Audi S5 VS BMW M4
- Plenty of power
- Grip galore
- A safety and tech fest inside and out
- Ride could be too firm for the city
- Limited headroom in the back
- Fixed four-seat setup means you can't squeeze a third in the back
- Brilliant engines
- Dual character for road and track
- Practical daily drivers
- Value equation between CS and Pure is questionable
- Steering still not class leading
- Staggered tyre size for CS
It's inevitable that Audi's S5 will spend the bulk of its time pouncing between traffic lights in Australia's clogged and cramped CBDs, but it's hard to imagine a better place to enjoy the hard-charging antics of this stunning Coupe than the sublime twists and turns of Tasmania's perfect blacktop.
Based on the also-very-pretty A5 Coupe, the S-stamped version adds a powerful 3.0-litre V6 engine, a quick-shifting eight-speed gearbox and some suspension trickery that glues the sleek Audi to the road surface below.
It's the fastest, most powerful and lightest S5 to date, and it's cheaper than the car it replaces to boot. And better still, we had an entire island neatly wrapped in perfect ribbons of tarmac to put it to the test.
The second-generation version of the S5 Sportback is set to appear in May, while the new S5 Cabriolet will follow later this year. For now, the two-door Coupe will lead the charge.
|Fuel Type||Premium Unleaded Petrol|
BMW continues to expand its range of hot-to-trot sedans and coupes, with the company adding three new variants across its M3 and M4 ranges.
At one end is the Pure, a stripped-down version of the regular M3 and M4, while at the other is the new M4 CS, which is designed to appease potential buyers who may have missed out on the potent but limited – and expensive – M4 GTS.
We had a brief drive in both variants in Victoria, and it’s clear that one variant is a lot better than the other. And not necessarily the one you might think…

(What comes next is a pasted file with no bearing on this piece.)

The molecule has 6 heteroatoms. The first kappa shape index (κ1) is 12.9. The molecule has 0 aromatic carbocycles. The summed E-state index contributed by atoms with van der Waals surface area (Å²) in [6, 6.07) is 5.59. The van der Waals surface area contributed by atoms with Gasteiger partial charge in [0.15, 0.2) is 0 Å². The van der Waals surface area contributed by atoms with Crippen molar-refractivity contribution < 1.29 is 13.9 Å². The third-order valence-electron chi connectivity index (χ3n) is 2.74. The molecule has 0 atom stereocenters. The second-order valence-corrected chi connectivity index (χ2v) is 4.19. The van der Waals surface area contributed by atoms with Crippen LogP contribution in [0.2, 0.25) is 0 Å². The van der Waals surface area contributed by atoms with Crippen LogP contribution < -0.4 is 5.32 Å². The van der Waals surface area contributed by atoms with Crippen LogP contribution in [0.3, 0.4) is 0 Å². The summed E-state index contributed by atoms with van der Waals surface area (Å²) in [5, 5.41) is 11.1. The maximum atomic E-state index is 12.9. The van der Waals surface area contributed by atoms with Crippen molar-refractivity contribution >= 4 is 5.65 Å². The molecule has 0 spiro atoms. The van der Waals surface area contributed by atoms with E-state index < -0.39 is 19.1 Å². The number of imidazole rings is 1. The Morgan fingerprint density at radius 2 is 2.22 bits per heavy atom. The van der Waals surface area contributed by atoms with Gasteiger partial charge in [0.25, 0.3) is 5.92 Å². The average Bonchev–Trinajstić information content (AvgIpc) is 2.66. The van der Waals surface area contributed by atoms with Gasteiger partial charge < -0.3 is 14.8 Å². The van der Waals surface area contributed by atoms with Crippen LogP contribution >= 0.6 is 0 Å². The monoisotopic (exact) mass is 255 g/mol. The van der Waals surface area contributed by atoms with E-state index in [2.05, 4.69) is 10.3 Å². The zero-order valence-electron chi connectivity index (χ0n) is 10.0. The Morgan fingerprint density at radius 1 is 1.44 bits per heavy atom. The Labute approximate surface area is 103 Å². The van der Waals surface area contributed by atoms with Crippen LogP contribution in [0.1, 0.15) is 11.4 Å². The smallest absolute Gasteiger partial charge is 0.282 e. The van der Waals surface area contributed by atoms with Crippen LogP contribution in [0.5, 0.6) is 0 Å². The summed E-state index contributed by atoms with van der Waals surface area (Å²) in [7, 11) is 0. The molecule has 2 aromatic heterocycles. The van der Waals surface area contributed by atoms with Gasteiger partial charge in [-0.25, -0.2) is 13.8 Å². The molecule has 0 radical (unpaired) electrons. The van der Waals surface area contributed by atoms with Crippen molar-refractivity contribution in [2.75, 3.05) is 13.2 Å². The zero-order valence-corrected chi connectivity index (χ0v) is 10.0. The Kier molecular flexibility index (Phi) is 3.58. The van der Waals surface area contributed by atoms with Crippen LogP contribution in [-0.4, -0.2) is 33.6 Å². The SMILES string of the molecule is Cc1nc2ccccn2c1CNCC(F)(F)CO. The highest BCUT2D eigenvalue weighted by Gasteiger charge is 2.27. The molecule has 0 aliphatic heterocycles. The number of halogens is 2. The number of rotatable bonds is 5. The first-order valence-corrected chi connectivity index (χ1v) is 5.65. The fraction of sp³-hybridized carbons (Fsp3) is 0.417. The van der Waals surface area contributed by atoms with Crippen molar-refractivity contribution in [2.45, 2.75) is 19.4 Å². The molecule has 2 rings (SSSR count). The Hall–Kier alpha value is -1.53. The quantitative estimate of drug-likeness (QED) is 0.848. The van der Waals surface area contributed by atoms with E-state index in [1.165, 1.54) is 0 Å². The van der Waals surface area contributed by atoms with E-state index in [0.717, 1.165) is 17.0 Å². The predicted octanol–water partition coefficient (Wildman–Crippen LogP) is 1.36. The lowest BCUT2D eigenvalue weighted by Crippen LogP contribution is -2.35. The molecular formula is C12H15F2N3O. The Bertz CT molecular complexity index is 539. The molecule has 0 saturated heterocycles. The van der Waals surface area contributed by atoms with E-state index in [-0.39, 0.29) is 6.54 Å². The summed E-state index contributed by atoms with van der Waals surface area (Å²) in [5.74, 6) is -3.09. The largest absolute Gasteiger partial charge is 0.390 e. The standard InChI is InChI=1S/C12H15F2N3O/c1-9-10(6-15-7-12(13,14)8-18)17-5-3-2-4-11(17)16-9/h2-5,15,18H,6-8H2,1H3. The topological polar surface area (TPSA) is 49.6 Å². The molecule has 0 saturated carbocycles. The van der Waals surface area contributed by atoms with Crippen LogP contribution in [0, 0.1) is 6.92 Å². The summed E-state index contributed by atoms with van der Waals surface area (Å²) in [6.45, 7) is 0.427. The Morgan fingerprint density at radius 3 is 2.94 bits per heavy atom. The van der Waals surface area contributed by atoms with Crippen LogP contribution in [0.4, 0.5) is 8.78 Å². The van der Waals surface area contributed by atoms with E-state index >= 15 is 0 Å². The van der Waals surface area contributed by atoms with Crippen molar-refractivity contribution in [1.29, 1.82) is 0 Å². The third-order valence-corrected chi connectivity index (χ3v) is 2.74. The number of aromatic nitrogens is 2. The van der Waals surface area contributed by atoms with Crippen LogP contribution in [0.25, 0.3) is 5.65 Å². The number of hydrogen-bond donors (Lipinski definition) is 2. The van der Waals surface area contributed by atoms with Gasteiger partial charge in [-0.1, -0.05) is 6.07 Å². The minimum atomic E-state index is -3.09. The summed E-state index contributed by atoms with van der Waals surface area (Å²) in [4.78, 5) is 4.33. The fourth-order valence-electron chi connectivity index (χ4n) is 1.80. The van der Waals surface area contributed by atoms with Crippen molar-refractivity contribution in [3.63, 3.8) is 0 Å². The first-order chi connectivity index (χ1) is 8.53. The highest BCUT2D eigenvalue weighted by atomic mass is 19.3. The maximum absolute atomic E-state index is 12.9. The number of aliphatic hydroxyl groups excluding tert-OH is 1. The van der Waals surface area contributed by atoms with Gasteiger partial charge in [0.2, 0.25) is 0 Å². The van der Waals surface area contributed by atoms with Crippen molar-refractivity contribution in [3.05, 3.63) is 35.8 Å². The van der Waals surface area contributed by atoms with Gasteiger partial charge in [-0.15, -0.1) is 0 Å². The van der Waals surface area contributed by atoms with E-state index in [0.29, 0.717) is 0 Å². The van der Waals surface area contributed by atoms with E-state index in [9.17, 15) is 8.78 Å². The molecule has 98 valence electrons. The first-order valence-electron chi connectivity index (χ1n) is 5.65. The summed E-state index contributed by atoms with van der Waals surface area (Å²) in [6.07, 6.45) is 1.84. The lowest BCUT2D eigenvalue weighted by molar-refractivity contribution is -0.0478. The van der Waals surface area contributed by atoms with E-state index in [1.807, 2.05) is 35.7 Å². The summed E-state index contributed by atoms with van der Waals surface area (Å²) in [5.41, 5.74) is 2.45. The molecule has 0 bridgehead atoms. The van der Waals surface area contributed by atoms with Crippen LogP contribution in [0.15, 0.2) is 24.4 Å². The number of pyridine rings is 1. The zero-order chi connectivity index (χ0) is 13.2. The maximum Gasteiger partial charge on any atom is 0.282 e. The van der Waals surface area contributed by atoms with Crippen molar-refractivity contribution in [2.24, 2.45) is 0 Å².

|Engine Type||3.0L turbo|
|Fuel Type||Premium Unleaded Petrol|
The kind of car that pushes back the autonomous argument, the S5 Coupe is a fun and frantic blast from the behind the wheel. Addictively powerful, sharp to steer and with the kind of endless grip that turns a twisting road into your own personal amusement park, the S5 injects a ton of fun into back-country blasts. It might be a touch uncomfortable in the city, but that's a price we're willing to pay.
Does a V6 turbo Audi S5 trump the previous V8 version? Tell us what you think in the comments below.
The CS is a rocketship, no doubt, and it looks pretty incredible up close. Honestly, though, I’m struggling to see the value in an $82,000 leap from the Pure.
Factor in more expensive tyres – and different sizes at each end! – and little things like less robust interior trim, and the Pure starts to look like very good buying.
If you missed out on the GTS, the CS is a good substitute. If you’re looking for a BMW M4 that offers most of the bang for far fewer bucks, then the Pure is for you.
Would you go for the BMW M4 CS or the Pure?
Undoubtedly one of the better looking cars on the road today, the Audi S5 Coupe looks sleek and stunning from every angle.
Viewed front-on, the newly designed single-frame grill (it's now wider and flatter) looks slick and powerful, while a raised bulge in the bonnet (Audi calls it a power dome) hints at the performance lurking beneath it.
Side on, a body crease (so sharp it's like it's been cut with a laser) runs the length of the body, while the 19-inch wheels are perched at the furthest corners. Four burbling exhausts emerging from beneath the boot complete this perfectly painted picture of intent.
The M4 Pure looks all but identical to the M4 (and M4 Competition, if I’m honest), with the only real difference in aesthetics coming from the rim size and style.
All three feature an M bodykit that adds aggression and punch over a regular 4 Series, while the bulgy bonnet, quad exhausts and gloss black grille also tells people it’s no ordinary Bimmer.
The CS does step the game forward, with a bespoke front splitter in carbon fibre as well as a subtle rear end revision that includes the rear diffuser from the GTS under the bumper, and a small spoiler on the bootlid.
Well, the hint is right there in the name. This might be a touch over 4.6m long, but that swooping coupe roofline eats away at your practicality, especially for rear seat passengers.
Up front, though, it's spacious and comfortable and built for purpose, with terrifically bolstered sports seats and a flat-bottomed steering wheel that's among the best in the business.
Shift to the back, and you'll find two seats (the middle one has been replaced by a weird plastic table), but there is plenty of legroom. Headroom, on the other hand, is a less positive story, with anyone who is 183cm (six-foot) or taller are sure to become well accustomed with the S5's roof lining.
There's a cupholder in each of the rear doors, matching the two for front seat passengers, and two ISOFIX attachment points in the back row. Backseat riders also get their own air-con controls, and a power outlet.